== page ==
The Vatican Museums Department of XIX Century and Contemporary Art was established in 1973, at the same time as the Collection of Contemporary Art – then the Collection of Modern Religious Art – with the task of studying, protecting, valuing, disseminating and increasing the art-historical heritage from the nineteenth century to the present day.
The idea of creating a section entirely dedicated to contemporary art, within the exhibition itinerary of the museum, dates back to 1964, when Pope Paul VI, elected shortly beforehand, convoked, in the Sistine Chapel, representatives of the world of art. The challenge was bold and came from the highest level: the pontiff wished to re-establish the severed link between contemporary culture and the Church.
In this way there began the complex phase of selecting and collecting works, which was conducted by his personal secretary, Msgr. Pasquale Macchi, along with Msgr. Giovanni Fallani and Msgr. Ennio Francia, through relationships and contacts with artists, their heirs, galleries, and public and private institutions.
In almost ten years of work, without employing any resources of the Holy See, a nucleus of around 900 works of art was constituted, initially acquired as a private collection of the pontiff, to document not only religious art but rather the spirituality of international art, in one of the most fruitful and complex periods in the history of western art. But the most ambitious aim of Pope Montini was that of not imposing any limit – chronological, geographic, or of faith, religion or race – to the possibility that the search for the sacred in the art of the present might find a place within the Museums, to which this collection was destined. In this way the growth of the Collection has never been interrupted, and today it consists of around 8400 works.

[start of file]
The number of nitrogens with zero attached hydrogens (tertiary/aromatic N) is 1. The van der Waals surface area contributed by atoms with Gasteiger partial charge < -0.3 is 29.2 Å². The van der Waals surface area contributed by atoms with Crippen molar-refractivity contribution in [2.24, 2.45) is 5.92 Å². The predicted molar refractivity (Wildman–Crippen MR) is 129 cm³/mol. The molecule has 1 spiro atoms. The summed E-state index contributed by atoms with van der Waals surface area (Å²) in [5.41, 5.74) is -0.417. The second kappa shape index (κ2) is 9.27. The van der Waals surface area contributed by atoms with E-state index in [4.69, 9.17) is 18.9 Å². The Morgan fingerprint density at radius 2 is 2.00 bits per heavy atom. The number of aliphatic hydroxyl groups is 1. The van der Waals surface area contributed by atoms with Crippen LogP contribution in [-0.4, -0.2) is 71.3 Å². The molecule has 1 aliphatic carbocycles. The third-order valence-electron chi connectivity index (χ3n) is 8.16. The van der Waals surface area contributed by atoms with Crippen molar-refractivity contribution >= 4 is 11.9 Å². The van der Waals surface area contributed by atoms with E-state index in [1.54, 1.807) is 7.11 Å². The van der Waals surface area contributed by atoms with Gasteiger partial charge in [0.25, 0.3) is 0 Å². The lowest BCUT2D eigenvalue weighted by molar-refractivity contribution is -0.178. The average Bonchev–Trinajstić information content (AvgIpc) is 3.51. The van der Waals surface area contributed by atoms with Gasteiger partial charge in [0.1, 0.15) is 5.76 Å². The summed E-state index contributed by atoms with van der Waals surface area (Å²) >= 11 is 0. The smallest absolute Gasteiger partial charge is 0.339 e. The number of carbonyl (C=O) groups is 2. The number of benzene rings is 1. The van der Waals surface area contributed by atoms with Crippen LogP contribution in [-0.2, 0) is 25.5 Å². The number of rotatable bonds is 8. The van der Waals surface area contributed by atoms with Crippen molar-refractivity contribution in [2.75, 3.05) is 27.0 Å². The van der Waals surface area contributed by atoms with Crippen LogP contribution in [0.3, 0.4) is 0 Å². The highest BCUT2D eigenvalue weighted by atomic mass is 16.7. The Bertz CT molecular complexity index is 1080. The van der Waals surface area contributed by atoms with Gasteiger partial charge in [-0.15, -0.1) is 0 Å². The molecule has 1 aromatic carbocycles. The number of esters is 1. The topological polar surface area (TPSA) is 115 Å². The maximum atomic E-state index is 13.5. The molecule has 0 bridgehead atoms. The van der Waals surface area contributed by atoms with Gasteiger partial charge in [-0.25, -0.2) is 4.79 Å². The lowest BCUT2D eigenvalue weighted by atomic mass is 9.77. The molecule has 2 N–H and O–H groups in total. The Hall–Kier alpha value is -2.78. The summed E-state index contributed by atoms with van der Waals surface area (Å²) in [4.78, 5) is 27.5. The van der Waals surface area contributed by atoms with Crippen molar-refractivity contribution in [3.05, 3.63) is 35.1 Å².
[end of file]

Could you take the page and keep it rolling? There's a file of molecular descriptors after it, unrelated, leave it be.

On 23 June 1973, the Collection was opened to the public, and in 1974 Mario Ferrazza was appointed as Curator, a role he occupied until 2000, when he was succeeded by Micol Forti.
Aside from the works in the Collection, the Department studies, protects and values the mobile and immobile heritage from the nineteenth century to the present day conserved in the Museum environment (Room of the Immaculate Conception, Room of Tributes, Gallery of the Candelabra, New Wing, Chiaramonti Museum) the Apostolic Palaces, the Major Basilicas and the extra-territorial areas.